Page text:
Wednesday, June 18, 2008

Yasukuni Shrine & Home Again

In the morning, we raced out for one last sightseeing adventure before our Friendly Airport Limousine arrived. Where to go? I took dad to the Yasukuni Shrine, adjacent to the Imperial Palace grounds. I feel it is important to point out something dealing with Yasukuni here, before I continue. Yasukuni isn't exactly Tokyo Disney. Nor is it just another shrine. In Japan, it's considered among the most holy of shrines, dating back hundreds of years as the destination of warrior spirits. Shogun, samurai, soldiers, kamikaze alike.

This is where the difficulties start.. in that several neighboring countries who were so busy trying to neuter Japan at the end of World War II (known at Yasukuni as the Great Pacific War), decided that a place like Yasukuni isn't so nice for their own memories. Fortunately Japan didn't demolish Yasukuni, although over the years did bend to pressure from places like Korea and China. Prime Ministers then suspended their annual trips to pay tribute to Japan's fallen warriors and politically, Yasukuni became a bit of a pariah destination. Those countries were (and are) quite vocal in feeling that Prime Minister visitation trips imply Japanese tacit approval of atrocities and aggression at the hands of leaders past.

My personal opinion. Every country out there- the US, China and Korea included- have been the instigator on one level or another, in one conflict or another. To insist that one country ignores it's history is sheer ignorance. To go further and again insist that it's leaders ignore ancestors, or not show tribute to it's warriors past isn't something I agree with at all- as a proud Marine or otherwise. Warriors are an ingrained part of a countries past and present, positioned to guarantee a future. Good or bad. In countries like the US and Japan, military members almost to an individual wear the uniform not because of a hidden agenda, but because they truly believe. Many pay for that belief with their own lives. So why take that away from them? I see it as the equivalent of foreign powers at some unseen day down the road insisting that the US ignore Arlington National Cemetery and what it represents. Not going to happen.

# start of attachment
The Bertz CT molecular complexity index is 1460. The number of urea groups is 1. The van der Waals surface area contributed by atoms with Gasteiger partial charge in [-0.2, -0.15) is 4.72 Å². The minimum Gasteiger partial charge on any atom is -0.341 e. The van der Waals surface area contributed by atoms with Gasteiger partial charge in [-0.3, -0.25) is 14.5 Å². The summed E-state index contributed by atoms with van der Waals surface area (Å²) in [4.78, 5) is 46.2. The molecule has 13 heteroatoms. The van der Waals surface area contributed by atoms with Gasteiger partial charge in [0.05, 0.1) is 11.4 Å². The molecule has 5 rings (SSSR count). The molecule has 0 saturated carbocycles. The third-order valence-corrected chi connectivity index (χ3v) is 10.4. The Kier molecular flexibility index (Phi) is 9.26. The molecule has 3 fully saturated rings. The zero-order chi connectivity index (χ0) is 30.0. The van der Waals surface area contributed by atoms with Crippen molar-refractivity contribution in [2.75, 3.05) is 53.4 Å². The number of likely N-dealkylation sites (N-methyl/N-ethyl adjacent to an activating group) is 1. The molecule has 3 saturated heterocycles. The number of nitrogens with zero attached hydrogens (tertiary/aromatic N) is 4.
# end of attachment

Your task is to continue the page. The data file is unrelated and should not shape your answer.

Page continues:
A recent Prime Minister (Junichiro Koizumi) bucked the trend and did visit Yasukuni each year. When he did, I applauded his decision. If I recall correctly, so did most of his country. People need to have national pride, and need to be mindful of their past.

Walking inside the adjacent museum, I was pleased to see that curators have begun to paint a more accurate- or at least contemporary view- of Japanese history which was definitely more skewed a few years back. Actually, to say "more skewed" is a blatant understatement. Regardless, I am pleased that Japan has this shrine and appreciate it's importance on Japan's people. The other thing that I am pleased to note is that artifacts are lovingly maintained. Any time you see an 800 year old Samurai katana sword that is so well cared for it might be mistaken for something crafted yesterday is highly impressive. The place is literally chock full of Japanese war artifacts from years past and they are all in amazing condition.